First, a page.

Home price gains slowing but remain strong for year

U.S. home prices rose in October from the previous year at the fastest pace in almost eight years. But price gains slowed in most U.S. cities from September to October, suggesting the increases are leveling off.

The Standard & Poor’s/Case-Shiller 20-city home price index rose 0.2 percent from September to October, down from a 0.7 percent increase from August to September.

Monthly price gains slowed in 18 of the 20 cities tracked by the index. And prices declined in nine cities, including Chicago, Denver, and Washington.

For the year, prices are still strong, reflecting big gains in earlier months. They have risen 13.6 percent over the past 12 months, the fastest since February 2006.

“Annual returns have been in double-digit territory since March 2013 and increasing,” said David Blitzer, chairman of the S&P Dow Jones index committee. “However, monthly numbers show we are living on borrowed time and the boom is fading.”

The Case-Shiller index covers roughly half of U.S. homes. It isn’t adjusted for seasonal variations, so the change partly reflects slower buying in the fall. The index measures prices compared with those in January 2000 and creates a three-month moving average. The October figures are the latest available.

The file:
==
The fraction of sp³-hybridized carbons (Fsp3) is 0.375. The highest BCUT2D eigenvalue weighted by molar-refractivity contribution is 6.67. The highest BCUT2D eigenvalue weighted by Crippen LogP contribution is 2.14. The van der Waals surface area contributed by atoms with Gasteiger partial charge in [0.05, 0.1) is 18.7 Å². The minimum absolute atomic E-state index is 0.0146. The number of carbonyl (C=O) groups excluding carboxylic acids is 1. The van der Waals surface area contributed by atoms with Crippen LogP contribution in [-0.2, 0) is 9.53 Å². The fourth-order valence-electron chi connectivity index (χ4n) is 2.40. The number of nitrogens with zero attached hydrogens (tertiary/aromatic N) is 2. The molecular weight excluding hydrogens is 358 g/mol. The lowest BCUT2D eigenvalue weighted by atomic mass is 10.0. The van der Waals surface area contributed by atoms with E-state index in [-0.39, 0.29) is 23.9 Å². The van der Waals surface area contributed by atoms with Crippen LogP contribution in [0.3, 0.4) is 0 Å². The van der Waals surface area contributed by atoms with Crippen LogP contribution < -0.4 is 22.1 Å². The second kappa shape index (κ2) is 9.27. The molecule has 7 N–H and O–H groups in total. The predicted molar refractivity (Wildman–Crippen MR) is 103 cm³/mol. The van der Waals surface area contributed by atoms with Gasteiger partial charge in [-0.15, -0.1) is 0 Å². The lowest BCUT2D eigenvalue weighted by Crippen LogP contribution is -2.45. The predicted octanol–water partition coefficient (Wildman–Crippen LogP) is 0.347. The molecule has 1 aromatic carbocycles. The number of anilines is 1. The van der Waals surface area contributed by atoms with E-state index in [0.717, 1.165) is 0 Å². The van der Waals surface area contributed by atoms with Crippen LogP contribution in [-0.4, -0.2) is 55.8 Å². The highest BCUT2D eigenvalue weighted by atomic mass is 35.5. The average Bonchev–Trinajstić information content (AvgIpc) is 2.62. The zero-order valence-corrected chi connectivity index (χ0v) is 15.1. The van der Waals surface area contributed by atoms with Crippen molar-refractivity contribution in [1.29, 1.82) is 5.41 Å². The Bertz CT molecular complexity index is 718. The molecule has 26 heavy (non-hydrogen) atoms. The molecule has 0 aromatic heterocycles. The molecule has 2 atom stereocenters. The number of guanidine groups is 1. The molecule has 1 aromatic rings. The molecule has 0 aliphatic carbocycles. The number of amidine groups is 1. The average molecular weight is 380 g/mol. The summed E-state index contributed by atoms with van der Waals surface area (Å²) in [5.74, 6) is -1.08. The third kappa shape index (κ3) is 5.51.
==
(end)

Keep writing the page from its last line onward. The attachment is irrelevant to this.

Growth in jobs, stock market raises consumer confidence

U.S. consumer confidence jumped this month on a better outlook for hiring and overall growth, supporting other signs that show the economy could accelerate in 2014.

The Conference Board said Tuesday that its index of consumer confidence rose to 78.1 in December, up from 72 in the previous month. November’s figure was revised up from 70.4.

Consumer confidence is nearly back to where it was before the partial government shutdown in October. Steady job gains and a surging stock market have made Americans more optimistic about the economy and hiring both now and in the next six months.

“The upbeat consumer mood bodes well for spending in 2014,” said Michael Dolega, senior economist at TD Economics.

Optimism about the job market is at a five-year high. That is a positive sign for a strong December jobs report, which will be released next week.

 

Apple denies role in efforts by NSA to hack its iPhone

Apple Inc. says it played no role in the National Security Agency’s alleged efforts to hack the iPhone, explaining that it was unaware of a recently revealed program apparently aimed at turning the best-selling smartphone into an improvised listening device.

The Cupertino, California-based company said it has never worked with the NSA to deliberately weaken its products, promising that it would “defend our customers from security attacks, regardless of who’s behind them.”

– From news service reports